The political crisis ignited by the conflict which began in 2014 in Yemen, the poorest country in the Middle East, has dealt a big blow to the country’s infrastructure, basic public amenities and services and the economy. With more than 3.5 million people displaced and nearly seventeen million in dire need of food, thousands of Yemeni children have been compelled to live with malnourishment; the deprivation of school and play have added to the agony. “For a child, growing up in Yemen means nothing more than death and destruction,” said Save the Children’s Yousra Semmache in June.
The seriousness of the situation in Yemen can be gauged from the fears of famine which is looming large over the country. According to a recent United Nations report, Yemen was relapsing to “alarming” levels of food insecurity. Further, the pathetic hunger situation arising out of the COVID-19 restrictions, locusts, floods and the underfunding of the humanitarian aid — is not unfounded. Yamenis are caught in a viscious cycle of hunger and food shortage. Eighty percent out of total 30.5 million population depends on humanitarian aid.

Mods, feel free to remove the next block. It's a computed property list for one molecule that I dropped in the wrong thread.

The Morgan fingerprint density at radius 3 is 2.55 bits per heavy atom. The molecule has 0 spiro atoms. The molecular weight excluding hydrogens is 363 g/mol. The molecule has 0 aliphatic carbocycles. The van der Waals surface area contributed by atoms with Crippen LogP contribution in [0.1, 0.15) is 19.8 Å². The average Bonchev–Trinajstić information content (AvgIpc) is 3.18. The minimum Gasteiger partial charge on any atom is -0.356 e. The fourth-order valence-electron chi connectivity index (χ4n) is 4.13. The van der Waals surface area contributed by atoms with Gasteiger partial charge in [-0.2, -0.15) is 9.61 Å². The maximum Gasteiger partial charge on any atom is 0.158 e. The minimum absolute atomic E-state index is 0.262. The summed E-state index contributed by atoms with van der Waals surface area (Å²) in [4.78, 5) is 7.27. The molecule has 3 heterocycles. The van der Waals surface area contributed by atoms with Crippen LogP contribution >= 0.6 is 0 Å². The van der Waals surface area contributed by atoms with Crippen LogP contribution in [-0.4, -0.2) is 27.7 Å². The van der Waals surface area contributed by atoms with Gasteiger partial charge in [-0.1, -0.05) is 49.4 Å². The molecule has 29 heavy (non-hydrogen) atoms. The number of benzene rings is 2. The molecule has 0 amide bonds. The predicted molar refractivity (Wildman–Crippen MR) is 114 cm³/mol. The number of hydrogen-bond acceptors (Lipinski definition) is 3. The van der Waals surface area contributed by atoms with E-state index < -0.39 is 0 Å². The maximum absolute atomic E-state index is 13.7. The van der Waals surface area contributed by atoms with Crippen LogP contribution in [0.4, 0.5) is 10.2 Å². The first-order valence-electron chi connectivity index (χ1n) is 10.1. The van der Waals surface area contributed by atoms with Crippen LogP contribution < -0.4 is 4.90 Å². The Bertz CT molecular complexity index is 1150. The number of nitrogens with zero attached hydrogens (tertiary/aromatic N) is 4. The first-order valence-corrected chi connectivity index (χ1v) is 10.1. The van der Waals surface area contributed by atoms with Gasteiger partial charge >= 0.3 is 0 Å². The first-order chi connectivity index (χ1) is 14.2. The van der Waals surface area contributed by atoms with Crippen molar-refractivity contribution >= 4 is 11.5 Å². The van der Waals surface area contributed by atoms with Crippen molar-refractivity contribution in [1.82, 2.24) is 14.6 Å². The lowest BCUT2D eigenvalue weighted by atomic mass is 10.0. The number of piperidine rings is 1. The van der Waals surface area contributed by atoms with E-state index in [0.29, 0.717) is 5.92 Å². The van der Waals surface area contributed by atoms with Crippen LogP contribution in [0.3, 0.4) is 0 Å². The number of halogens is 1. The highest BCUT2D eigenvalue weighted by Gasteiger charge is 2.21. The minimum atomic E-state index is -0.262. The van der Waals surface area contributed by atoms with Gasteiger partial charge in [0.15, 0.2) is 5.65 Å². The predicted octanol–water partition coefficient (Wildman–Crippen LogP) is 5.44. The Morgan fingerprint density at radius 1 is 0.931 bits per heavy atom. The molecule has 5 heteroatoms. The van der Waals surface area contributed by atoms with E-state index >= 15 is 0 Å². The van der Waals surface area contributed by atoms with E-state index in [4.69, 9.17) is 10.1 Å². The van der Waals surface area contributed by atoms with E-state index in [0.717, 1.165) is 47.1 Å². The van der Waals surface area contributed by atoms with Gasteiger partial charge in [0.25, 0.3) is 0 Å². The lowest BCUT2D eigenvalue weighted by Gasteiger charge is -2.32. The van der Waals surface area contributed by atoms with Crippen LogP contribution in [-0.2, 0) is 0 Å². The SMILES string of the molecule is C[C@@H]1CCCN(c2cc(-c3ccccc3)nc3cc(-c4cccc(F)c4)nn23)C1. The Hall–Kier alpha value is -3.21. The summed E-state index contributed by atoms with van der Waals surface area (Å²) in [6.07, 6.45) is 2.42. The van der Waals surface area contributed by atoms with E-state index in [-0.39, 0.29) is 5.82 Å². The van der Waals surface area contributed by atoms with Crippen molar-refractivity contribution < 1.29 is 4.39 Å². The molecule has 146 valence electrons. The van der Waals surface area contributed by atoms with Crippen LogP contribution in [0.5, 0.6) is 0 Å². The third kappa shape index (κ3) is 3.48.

The UN in 2018 warned of the extreme famine, leading to an aid reach out process to Yemen with the World Food programme (WFP) providing food to about 13 million people each month. But today reaching out to Yemenis has become a risky affair because of the renewed violence and insufficient aid funding. The WFP in April reduced the food aid to alternate months to a half in north Yemen; worse, the nutrition services for 2.5 million children are likely to stop towards the end of August. Insufficient food supply will not only increase the level of malnutrition but also the number of malnourished children across the war-torn country.
Under an analysis of the UN’s IPC (Integrated Food Security Phase Classification), 40 percent of south Yemen is in danger of facing high levels of severe food insecurity from July to December, a 15 percent rise from 25 percent in February-April.